https://copr.fedorainfracloud.org/co...-with-patches/

        Comment


        • #34
          I look forward to GNOME 3.36!
          I hope it includes improvements to GNOME Builder (such as newer Python + GTK templates, with better Meson, Flatpak and Snap support).
          I would also like to see improvements to gitg (a GTK client for Git) which seems very promising.
          Something I miss in gedit is support for multiple cursors.

          I used to like Rhythmbox but it seems like it is not getting any development and it starts to fall behind, so maybe it is good to throw it out and throw in GNOME Music instead. Unless Rhythmbox were to get an upswing in development.

          I would also like to see Glade (the GTK user interface builder) get some love to output better XML. Though I find the GtkBuilder XML a bit tricky to work with when hand-editing XML files, I wonder if it got any better with GTK 4.

          Comment


          • #35
            Originally posted by TemplarGR View Post

            Actually, this paradigm is one of GNOME's selling points and strengths. Hitting super and pressing 2-3 keys to find any app you want and open it afterwards with a single click is far more efficient than any old style menu/submenu hierarchy. Any often used app can be pinned on a bar and for the rest you just need to vaguely remember its name or its function.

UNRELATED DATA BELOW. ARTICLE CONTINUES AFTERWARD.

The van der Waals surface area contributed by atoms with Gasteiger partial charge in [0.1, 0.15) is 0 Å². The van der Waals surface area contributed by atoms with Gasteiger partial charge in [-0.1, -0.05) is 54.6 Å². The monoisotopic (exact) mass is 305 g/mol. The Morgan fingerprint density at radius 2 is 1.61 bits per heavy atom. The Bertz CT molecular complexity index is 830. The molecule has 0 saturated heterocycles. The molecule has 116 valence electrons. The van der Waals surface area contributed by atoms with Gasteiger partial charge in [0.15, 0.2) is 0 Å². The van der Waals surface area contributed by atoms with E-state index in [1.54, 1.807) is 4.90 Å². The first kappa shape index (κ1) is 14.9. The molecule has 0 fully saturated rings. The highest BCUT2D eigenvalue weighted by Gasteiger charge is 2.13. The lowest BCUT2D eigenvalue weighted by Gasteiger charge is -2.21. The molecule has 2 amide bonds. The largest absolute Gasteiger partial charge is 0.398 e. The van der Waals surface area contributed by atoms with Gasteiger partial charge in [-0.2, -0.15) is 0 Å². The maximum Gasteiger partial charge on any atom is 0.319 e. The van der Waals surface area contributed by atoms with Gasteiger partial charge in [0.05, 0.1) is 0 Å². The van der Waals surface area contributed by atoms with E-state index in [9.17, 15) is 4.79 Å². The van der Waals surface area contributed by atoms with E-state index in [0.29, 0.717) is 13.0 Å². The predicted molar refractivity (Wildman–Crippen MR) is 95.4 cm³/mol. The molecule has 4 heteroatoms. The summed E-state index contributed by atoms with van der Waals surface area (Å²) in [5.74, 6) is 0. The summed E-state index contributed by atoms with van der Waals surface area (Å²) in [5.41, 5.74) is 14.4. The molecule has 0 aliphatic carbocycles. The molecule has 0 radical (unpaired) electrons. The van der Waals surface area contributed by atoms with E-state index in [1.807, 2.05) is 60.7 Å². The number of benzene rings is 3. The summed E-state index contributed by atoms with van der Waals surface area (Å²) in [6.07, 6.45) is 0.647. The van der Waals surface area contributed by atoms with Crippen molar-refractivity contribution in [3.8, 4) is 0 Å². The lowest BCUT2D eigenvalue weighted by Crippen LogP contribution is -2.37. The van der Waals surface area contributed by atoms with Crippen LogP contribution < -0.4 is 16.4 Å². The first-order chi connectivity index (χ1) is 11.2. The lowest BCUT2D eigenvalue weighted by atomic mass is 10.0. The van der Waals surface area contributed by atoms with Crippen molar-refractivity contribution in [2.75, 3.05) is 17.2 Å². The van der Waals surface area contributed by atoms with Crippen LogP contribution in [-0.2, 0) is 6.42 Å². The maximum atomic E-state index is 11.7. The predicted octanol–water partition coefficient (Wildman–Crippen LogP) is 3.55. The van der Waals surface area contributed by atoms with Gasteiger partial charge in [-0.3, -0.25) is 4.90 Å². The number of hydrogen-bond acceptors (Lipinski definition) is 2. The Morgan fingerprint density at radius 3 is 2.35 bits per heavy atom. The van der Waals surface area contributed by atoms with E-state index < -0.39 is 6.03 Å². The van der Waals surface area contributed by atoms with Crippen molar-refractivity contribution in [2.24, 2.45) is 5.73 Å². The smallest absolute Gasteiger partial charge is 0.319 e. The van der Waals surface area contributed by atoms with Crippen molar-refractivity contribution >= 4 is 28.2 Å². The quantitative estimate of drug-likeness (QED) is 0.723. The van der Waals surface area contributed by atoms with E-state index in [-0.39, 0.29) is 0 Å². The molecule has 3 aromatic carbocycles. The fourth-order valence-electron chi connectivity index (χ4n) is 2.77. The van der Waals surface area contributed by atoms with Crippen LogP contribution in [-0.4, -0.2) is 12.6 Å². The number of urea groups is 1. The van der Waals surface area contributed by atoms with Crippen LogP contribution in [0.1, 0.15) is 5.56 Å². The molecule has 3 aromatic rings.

The main issue with GNOME is that it is not efficient if you need to work with many windows and switch focus often between them. It needs a proper autohidden taskbar in my opinion.
            I can achieve the same thing and a lot more using krunner. I can map krunner to meta and it shits all over gnome.

            Originally posted by TemplarGR View Post

            LOL, talking about "strawmans" while strawmaning himself. Dude, he was NOT speaking about double-clicking desktop icons. His rant began with Windows 8/10, which SURPRISE have the same double clicking desktop icons since the earliest versions of windows, nothing changed in that regard.... And it is obvious from his rant that his main issue is the start menu or lack there of.

            By the way, desktop icons are garbage. There is no reason to have them at all, i don't use them on Windows, i don't use them on KDE, so i am not missing them on GNOME. They are just a clutch for lazy people.
            You are a moron. Gnome might suffice for your watching anime, but desktop icons are very useful for people who use their computers for productivity, especially if you need to access a lot of folders. Gnome is a DE designed by utter morons, it's not a surprise that majority of Gnome Devs use Mac OS as their main computer as they don't want to go near this stinking pile of shit